Formax® has also introduced several new products. Its new FXPlus slicer combines a high level of slicing performance with the latest in hygienic design.
“We can get one-hundred weighments per scale out of this system,” Sandberg says. “Basically, that says we can weigh one-hundred stacks or drafts per minute per scale. This means with a three-on arrangement, we can slice up to three-hundred drafts or groups per minute. The actual production will depend on several things including the number of slices in the draft. The FXplus is designed with a blade speed of 1,800 rpm as a standard.”
The flexibility of the FXplus allows it to slice a wider range of products, including larger stand-up D products, Sandberg adds. Another important aspect is the slicer’s hygienic design.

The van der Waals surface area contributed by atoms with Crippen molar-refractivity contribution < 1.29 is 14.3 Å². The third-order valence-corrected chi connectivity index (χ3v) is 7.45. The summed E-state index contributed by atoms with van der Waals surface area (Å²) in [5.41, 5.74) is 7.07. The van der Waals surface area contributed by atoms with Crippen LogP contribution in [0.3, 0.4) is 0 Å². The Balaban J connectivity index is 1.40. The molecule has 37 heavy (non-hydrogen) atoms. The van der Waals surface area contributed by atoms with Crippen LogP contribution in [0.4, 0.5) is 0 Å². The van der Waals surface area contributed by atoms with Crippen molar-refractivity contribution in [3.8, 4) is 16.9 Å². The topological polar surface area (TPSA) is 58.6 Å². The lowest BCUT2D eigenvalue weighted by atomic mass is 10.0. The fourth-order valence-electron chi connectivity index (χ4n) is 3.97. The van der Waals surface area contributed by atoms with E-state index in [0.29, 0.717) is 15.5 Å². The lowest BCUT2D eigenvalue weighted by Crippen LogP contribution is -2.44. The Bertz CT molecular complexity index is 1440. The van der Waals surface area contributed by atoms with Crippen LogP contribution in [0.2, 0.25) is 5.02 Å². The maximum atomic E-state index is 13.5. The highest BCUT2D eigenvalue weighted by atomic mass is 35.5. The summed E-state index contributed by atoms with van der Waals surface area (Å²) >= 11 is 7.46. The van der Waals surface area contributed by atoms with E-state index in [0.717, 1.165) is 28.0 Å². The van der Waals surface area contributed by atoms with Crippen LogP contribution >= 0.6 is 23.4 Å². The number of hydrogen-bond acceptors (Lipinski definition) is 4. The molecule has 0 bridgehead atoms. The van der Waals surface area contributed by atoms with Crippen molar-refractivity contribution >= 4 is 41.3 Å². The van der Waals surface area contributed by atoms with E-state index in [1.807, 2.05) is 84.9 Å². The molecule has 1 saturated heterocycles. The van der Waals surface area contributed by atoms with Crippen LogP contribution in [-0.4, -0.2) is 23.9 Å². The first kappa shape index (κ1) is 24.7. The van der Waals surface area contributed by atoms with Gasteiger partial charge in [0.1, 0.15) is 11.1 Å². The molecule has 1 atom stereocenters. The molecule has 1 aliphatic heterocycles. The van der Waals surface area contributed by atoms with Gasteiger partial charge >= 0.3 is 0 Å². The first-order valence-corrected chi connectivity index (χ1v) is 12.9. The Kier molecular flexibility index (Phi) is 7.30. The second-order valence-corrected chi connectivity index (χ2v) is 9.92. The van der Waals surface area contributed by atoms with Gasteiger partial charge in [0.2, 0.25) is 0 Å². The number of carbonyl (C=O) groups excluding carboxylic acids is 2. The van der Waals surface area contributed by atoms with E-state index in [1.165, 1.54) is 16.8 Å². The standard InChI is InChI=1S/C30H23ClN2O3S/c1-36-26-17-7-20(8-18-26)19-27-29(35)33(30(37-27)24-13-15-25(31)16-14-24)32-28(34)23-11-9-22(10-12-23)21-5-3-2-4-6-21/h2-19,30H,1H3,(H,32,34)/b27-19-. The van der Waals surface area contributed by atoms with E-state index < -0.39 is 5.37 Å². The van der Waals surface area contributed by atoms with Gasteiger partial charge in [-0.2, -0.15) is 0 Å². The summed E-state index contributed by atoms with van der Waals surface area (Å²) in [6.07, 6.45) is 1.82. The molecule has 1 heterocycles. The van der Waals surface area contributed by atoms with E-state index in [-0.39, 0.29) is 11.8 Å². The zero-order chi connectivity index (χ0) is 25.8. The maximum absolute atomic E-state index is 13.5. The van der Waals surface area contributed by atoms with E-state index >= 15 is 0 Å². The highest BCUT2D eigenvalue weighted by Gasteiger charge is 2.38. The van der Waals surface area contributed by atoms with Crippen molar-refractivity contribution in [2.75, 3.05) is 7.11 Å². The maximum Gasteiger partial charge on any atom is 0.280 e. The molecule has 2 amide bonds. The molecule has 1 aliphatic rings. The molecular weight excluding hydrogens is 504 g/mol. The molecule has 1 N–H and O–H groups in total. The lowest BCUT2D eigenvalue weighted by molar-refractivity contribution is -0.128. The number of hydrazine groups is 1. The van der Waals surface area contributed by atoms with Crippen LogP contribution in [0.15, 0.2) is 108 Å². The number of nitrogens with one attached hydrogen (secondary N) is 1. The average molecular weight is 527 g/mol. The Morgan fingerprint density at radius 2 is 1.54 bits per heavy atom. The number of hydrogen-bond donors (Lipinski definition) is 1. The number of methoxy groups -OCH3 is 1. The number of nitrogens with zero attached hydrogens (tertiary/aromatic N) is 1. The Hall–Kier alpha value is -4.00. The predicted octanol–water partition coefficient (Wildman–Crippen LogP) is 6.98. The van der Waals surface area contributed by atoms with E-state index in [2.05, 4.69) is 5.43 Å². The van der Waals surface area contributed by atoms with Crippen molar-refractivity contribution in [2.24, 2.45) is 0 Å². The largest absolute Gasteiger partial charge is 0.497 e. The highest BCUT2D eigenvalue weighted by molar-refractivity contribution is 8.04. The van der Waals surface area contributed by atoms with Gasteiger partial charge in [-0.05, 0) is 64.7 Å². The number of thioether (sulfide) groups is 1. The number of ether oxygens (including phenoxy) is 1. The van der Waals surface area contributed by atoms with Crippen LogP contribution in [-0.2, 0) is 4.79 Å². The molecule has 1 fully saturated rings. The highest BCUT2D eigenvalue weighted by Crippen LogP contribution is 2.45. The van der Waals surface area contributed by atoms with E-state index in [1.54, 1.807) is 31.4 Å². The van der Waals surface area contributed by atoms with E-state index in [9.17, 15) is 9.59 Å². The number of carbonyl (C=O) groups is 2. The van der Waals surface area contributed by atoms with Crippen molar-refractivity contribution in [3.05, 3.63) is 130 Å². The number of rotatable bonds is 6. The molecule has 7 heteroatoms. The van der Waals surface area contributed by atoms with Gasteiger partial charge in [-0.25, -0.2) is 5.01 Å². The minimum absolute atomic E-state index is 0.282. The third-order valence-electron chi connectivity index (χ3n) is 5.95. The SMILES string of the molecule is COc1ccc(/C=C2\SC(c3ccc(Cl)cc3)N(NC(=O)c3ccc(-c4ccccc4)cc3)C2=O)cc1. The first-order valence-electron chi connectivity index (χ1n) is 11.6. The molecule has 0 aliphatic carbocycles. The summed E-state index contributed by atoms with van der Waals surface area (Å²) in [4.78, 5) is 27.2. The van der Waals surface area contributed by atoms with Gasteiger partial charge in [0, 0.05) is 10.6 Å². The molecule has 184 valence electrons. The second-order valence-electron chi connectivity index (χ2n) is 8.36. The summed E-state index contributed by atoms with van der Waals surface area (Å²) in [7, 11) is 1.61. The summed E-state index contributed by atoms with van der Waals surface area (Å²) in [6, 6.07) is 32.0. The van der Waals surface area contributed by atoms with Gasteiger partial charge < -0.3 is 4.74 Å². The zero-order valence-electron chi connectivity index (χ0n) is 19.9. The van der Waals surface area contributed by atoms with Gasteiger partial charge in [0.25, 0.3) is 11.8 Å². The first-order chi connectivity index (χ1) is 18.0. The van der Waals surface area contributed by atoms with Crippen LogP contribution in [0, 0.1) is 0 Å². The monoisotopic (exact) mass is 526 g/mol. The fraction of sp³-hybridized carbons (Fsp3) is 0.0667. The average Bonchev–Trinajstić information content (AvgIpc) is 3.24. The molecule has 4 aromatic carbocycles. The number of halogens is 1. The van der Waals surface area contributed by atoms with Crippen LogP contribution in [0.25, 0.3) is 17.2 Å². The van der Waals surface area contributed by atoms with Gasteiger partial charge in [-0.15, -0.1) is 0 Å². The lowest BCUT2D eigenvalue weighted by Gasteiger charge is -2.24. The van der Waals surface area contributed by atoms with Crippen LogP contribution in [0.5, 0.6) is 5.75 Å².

“The FXplus was designed with AMI’s Ten Sanitary Design Principles in mind to simplify sanitation and provide the highest level of hygiene,” he adds.
Another new slicing product development Formax® has recently introduced is its FXplus Stack Depositing System. Since automation is becoming increasingly important, the FXplus Stack Depositing System allows the company to automatically deposit stacks of sliced products into packaging with tight side clearances at high rates of speed. This system can be designed to load any packaging machine configuration and be used to deposit stacked, formed patties into case-ready packaging as well.
Dapec has introduced a new 8-inch center cut-up Flexline that allows for higher processing speeds of up to 170 birds an hour. With the shackles positioned eight inches apart, the 8-inch center cut-up line is suitable for cutting fronts and leg quarters. Shackles, modules, and guiding remain the same as all Dapec Flexlines. Weighing, vision grading, and selective bypass can be integrated into the 8-inch center lines.